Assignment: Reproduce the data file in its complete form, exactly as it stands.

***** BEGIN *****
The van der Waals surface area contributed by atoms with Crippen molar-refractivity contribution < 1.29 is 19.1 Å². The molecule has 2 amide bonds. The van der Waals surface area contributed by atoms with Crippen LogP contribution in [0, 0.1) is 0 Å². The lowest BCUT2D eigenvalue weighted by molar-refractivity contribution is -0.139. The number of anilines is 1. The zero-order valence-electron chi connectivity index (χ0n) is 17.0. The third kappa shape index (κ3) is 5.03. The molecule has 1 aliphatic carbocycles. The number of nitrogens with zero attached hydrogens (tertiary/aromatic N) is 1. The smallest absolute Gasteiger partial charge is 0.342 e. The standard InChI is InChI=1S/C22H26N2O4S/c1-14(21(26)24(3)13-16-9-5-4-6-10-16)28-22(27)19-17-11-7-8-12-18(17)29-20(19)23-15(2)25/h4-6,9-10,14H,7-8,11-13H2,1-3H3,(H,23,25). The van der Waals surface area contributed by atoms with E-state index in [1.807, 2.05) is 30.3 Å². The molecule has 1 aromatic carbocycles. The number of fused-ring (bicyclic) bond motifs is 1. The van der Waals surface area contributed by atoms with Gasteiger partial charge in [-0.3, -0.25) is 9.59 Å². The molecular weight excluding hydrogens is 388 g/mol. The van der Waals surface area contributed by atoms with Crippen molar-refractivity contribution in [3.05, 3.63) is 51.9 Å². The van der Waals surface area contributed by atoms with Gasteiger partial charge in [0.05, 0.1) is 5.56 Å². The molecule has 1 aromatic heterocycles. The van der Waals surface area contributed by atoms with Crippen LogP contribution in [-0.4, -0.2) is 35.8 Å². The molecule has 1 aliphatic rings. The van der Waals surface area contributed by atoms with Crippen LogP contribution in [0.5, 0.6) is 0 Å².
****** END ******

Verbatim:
The van der Waals surface area contributed by atoms with Crippen molar-refractivity contribution < 1.29 is 19.1 Å². The molecule has 2 amide bonds. The van der Waals surface area contributed by atoms with Crippen LogP contribution in [0, 0.1) is 0 Å². The lowest BCUT2D eigenvalue weighted by molar-refractivity contribution is -0.139. The number of anilines is 1. The zero-order valence-electron chi connectivity index (χ0n) is 17.0. The third kappa shape index (κ3) is 5.03. The molecule has 1 aliphatic carbocycles. The number of nitrogens with zero attached hydrogens (tertiary/aromatic N) is 1. The smallest absolute Gasteiger partial charge is 0.342 e. The standard InChI is InChI=1S/C22H26N2O4S/c1-14(21(26)24(3)13-16-9-5-4-6-10-16)28-22(27)19-17-11-7-8-12-18(17)29-20(19)23-15(2)25/h4-6,9-10,14H,7-8,11-13H2,1-3H3,(H,23,25). The van der Waals surface area contributed by atoms with E-state index in [1.807, 2.05) is 30.3 Å². The molecule has 1 aromatic carbocycles. The number of fused-ring (bicyclic) bond motifs is 1. The van der Waals surface area contributed by atoms with Gasteiger partial charge in [-0.3, -0.25) is 9.59 Å². The molecular weight excluding hydrogens is 388 g/mol. The van der Waals surface area contributed by atoms with Crippen molar-refractivity contribution in [3.05, 3.63) is 51.9 Å². The van der Waals surface area contributed by atoms with Gasteiger partial charge in [0.05, 0.1) is 5.56 Å². The molecule has 1 aromatic heterocycles. The van der Waals surface area contributed by atoms with Crippen LogP contribution in [-0.4, -0.2) is 35.8 Å². The molecule has 1 aliphatic rings. The van der Waals surface area contributed by atoms with Crippen LogP contribution in [0.5, 0.6) is 0 Å².